Following the end of the Second World War, women in Singapore were more politically conscious, eager to make their mark on society beyond the confines of their homes. They played a big part in rebuilding society following the Japanese Occupation, staffing feeding centres and setting up the first family planning association as a volunteer effort, out of the belief that no family should have more children than it could provide for.
It was important work, but indicative of the mindset surrounding “women’s work” at the time – the women’s associations mostly focused on charitable social work. As Dr Phyllis Chew writes,
“Existing associations saw women as fulfilling important but supportive roles. ... Their energies were focused on fund-raising for the needy of society and on traditional feminine courses such as cultural dances, cooking, art and handicraft classes. Women’s rights was not an issue; what was important was how women could contribute towards making society a better place for all concerned.” 1
Involvement in the women’s movement invited “censure or ridicule from their families and peers.”
In this environment, the Singapore Council of Women (SCW) – launched in 1952 – was a different creature. The organisation was born from a meeting called by Shirin Fozdar, who had been an active advocate of women’s rights in India before she and her husband moved to Singapore. At the meeting, she highlighted the plight of many Singapore women and pointed out that the work done by welfare groups “could not ameliorate the legal disabilities under which women have been suffering and which were the root cause of many of the social evils. 2 The SCW sought to tackle these root causes and later identified polygamy as a major problem.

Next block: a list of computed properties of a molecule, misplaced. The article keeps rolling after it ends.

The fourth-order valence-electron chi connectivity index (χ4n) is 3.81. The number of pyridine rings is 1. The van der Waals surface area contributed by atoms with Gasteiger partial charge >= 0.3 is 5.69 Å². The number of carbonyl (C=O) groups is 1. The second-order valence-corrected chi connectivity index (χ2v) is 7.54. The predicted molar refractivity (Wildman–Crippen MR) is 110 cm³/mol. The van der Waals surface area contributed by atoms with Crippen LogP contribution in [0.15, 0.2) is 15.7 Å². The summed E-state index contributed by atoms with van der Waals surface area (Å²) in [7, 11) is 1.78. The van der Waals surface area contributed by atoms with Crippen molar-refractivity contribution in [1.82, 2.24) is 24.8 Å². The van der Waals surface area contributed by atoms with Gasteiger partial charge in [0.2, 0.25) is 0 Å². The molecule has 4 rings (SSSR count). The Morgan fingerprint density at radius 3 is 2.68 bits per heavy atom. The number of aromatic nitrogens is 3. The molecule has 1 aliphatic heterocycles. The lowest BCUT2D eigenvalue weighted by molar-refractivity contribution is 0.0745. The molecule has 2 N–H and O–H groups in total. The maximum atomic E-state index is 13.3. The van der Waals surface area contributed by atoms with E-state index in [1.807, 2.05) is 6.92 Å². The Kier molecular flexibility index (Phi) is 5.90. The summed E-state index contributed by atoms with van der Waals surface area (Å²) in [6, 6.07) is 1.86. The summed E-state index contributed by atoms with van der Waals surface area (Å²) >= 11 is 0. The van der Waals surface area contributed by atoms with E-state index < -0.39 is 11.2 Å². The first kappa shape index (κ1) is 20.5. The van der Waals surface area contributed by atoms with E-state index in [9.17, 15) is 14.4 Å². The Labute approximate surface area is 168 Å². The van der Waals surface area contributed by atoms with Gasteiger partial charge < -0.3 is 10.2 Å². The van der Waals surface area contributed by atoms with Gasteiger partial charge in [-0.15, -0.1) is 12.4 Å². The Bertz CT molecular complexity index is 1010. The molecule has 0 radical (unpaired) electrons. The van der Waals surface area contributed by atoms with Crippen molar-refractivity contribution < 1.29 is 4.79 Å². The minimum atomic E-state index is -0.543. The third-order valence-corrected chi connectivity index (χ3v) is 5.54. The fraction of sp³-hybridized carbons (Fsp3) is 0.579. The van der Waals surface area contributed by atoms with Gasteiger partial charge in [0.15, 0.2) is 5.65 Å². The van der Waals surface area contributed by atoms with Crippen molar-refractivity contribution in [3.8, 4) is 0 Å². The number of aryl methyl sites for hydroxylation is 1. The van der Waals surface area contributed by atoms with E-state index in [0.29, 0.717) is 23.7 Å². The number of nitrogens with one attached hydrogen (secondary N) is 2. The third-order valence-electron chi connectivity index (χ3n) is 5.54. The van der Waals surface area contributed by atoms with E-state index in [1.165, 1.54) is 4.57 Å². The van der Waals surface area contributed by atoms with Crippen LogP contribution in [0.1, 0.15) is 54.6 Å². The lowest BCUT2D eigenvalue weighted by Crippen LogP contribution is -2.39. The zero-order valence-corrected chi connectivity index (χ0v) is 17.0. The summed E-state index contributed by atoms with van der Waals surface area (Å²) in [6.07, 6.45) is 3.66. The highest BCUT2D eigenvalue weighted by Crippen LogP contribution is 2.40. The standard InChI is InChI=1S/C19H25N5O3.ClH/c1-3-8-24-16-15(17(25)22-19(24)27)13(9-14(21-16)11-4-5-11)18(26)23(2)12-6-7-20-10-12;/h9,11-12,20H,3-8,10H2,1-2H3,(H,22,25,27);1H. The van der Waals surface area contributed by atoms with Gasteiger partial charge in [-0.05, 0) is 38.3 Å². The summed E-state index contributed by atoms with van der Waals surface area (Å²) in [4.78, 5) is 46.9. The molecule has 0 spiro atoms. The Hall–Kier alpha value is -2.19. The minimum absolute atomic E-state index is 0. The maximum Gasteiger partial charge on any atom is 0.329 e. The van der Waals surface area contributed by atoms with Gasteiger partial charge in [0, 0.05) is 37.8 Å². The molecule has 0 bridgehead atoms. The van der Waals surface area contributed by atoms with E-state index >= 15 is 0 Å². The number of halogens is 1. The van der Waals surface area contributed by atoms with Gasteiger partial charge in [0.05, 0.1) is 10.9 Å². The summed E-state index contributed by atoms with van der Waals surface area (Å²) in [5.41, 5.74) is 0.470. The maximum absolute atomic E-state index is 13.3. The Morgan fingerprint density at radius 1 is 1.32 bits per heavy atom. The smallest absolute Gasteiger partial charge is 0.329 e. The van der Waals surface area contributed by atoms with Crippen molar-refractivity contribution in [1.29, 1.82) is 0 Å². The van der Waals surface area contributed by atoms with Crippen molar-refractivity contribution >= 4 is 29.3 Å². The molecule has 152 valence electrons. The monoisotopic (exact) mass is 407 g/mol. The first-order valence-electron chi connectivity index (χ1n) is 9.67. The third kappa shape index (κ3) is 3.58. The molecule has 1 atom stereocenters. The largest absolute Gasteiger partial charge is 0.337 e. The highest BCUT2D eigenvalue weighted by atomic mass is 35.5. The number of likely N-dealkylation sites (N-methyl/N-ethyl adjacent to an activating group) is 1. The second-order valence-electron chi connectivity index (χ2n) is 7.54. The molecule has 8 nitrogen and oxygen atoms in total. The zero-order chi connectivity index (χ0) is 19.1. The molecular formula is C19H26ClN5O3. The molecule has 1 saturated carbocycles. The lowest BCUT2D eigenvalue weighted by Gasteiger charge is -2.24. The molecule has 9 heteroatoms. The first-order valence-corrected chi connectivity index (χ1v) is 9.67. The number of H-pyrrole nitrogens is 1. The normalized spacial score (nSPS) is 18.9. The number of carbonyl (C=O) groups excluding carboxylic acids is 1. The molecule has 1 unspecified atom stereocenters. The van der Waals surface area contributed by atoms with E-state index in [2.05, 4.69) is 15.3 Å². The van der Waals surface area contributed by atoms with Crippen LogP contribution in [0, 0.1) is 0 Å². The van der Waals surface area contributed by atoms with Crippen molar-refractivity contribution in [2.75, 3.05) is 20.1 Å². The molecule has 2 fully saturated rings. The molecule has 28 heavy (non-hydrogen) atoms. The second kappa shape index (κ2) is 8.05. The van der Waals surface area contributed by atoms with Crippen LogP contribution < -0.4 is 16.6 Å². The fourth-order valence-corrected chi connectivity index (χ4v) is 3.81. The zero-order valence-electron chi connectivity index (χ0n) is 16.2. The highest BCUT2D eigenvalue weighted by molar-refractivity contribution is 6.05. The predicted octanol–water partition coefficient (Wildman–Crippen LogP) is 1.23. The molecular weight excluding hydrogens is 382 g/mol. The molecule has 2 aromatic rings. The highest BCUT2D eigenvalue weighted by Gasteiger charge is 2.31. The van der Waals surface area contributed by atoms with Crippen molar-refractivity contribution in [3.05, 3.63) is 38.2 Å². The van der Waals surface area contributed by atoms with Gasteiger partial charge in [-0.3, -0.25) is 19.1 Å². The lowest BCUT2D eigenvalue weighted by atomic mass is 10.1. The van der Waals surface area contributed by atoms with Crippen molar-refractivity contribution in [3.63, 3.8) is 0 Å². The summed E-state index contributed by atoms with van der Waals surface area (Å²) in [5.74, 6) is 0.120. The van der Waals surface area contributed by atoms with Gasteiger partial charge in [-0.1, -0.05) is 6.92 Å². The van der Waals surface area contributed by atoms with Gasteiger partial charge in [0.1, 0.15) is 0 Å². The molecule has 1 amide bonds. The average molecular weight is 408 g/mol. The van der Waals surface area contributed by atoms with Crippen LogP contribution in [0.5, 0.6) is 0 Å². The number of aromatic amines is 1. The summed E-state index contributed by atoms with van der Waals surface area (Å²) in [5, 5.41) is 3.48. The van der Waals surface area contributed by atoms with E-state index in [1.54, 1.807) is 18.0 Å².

The group believed they needed a large membership to make an impact upon society, but recruitment was a difficult process. When interviewed by Phyllis Chew, Amy Ede and Elizabeth Choy — both members of the SCW’s pro tem committee — said that in those days, involvement in the women’s movement invited “censure or ridicule from their families and peers.” 3
The SCW was not alone. Another group had formed in 1952 — Persatuan Pemudi Islam Singapura (PPIS), or the Young Women’s Muslim Association. PPIS advocated for an Islamic family court to provide protection for Muslim wives, as men could then divorce their wives simply by saying “I divorce you” three times before a religious judge.
What is Syariah law?
Syariah law is the Islamic legal system based on teachings of the Quran and the traditions of the Prophet. The law encompasses both religious and secular aspects of everyday Muslim life. Because of how the law is derived, there is varied interpretation and implementation of it within different Muslim societies today.Related themes Family
Their work bore fruit in 1958 when the government set up a Syariah Court to oversee marriage and family matters. Khatijun Nissa Siraj (often known as Mrs Mohamed Siraj), one of PPIS’s founding members, became the Syariah Court’s first female social worker. Counselling women who needed support was difficult but necessary work. Mrs Siraj remembers how she had to raise money for milk powder to be distributed among mothers who had not received adequate amounts of child support from their husbands. “They were feeding their babies tea!” she recalled during an interview for this feature. “Teh-o, with no milk or anything. It was terrible.” 4